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Mandaya Tribal Youth Organization (MTYO) Mebatas, Upper Ulip, Monkayo, Compostela Valley

Chain of Change (Entrepreneurship): Teach a man to fish; and you have fed him for a lifetime and this case that you have fed a community. The Fishpond Production Project has given more benefits other than fish.

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Department of Labor and Employment; Department of Agriculture.

Things were looking up for the Mandaya tribe when they were granted their ancestral domain claim.  Unfortunately, the area held no other viable livelihood opportunities except for mining, which proved to be a dangerous occupation for the Mandaya men. Exposure to the harsh working conditions in the mines has even shortened the life of the president of the MTYO, who died at the age of 32 from complications related to his lung ailment.

They also had limited access to education. If they had the money, the nearest school was still kilometers away.

The MTYO decided to help their fellow Mandaya raise money for their education through their Intensive Offshore Fish Production Project, which provides a source of needed protein for Mandaya tribe members and cheaper commodities to the other residents of the outlying area. They raised tilapia, African hito, and Taiwan clams through off-shore production by fish-cage culture. They were able to tap the underutilized communal waters of the area.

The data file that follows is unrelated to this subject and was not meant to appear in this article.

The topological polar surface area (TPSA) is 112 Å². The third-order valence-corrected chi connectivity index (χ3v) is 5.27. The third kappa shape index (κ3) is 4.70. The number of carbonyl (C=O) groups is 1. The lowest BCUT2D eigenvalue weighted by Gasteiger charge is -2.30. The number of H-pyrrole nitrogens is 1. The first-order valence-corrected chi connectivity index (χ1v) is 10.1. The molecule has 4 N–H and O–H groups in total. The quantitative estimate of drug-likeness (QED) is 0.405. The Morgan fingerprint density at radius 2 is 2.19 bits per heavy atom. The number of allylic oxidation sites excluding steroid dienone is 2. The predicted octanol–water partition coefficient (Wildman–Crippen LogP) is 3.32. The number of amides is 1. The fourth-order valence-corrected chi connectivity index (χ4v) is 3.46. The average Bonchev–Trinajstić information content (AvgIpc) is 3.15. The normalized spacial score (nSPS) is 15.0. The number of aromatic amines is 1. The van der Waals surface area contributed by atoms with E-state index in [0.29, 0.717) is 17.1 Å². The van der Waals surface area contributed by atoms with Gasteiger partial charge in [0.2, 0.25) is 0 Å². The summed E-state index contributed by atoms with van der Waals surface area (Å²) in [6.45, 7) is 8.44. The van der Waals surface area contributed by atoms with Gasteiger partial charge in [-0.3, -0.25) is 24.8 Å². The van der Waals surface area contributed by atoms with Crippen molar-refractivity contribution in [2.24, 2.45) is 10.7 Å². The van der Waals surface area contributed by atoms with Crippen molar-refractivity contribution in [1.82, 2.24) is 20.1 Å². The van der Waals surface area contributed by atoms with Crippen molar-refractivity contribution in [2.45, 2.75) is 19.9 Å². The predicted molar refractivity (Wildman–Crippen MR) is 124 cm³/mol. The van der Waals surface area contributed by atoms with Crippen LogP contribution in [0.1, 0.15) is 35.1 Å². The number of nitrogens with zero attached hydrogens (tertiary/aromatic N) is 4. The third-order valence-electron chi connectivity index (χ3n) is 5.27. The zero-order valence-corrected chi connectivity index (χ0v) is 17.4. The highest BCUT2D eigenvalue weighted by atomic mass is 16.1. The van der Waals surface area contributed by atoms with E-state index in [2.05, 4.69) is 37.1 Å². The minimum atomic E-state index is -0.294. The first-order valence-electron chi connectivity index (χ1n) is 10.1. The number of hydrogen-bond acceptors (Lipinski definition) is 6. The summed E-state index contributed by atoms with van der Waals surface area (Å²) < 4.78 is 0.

Initially, these out-of-school tribal youth ventured out with a project in the face of a critically endangered environment and massive poverty. After gaining some training from agricultural offices and a loan from the Department of Labor and Employment, MTYO worked with 2 hectares of land awarded by their tribal chieftain.

Following the successful run of the livelihood program, they received 8 more hectares from Datu Latiban. After securing financial assistance from provincial and municipal offices, this resulted to the planting of a total of 1800 hills of Mahogany, Falcata, Banana, Rubber and high value fruit trees.

These projects greatly affect the lives of the organization’s members and their families, and peripherally their families.  Because of the empowerment they receive from the trainings and the livelihood opportunities provided to them by the organization, MTYO members are looking forward to a future that will allow them to stay in their ancestral lands while earning a decent living.

In 2008, MTYO received the Gawad Saka Outstanding Young Farmers Organization Award. True examplars of self-reliance and faith in one’s abilities, these youngsters showed that great things can be achieved no matter where you are, how old you are or how little you have.

Converting the TAYO prize: The MTYO hopes to expand their enterprises to provide a more stable source of income to more members of their community.

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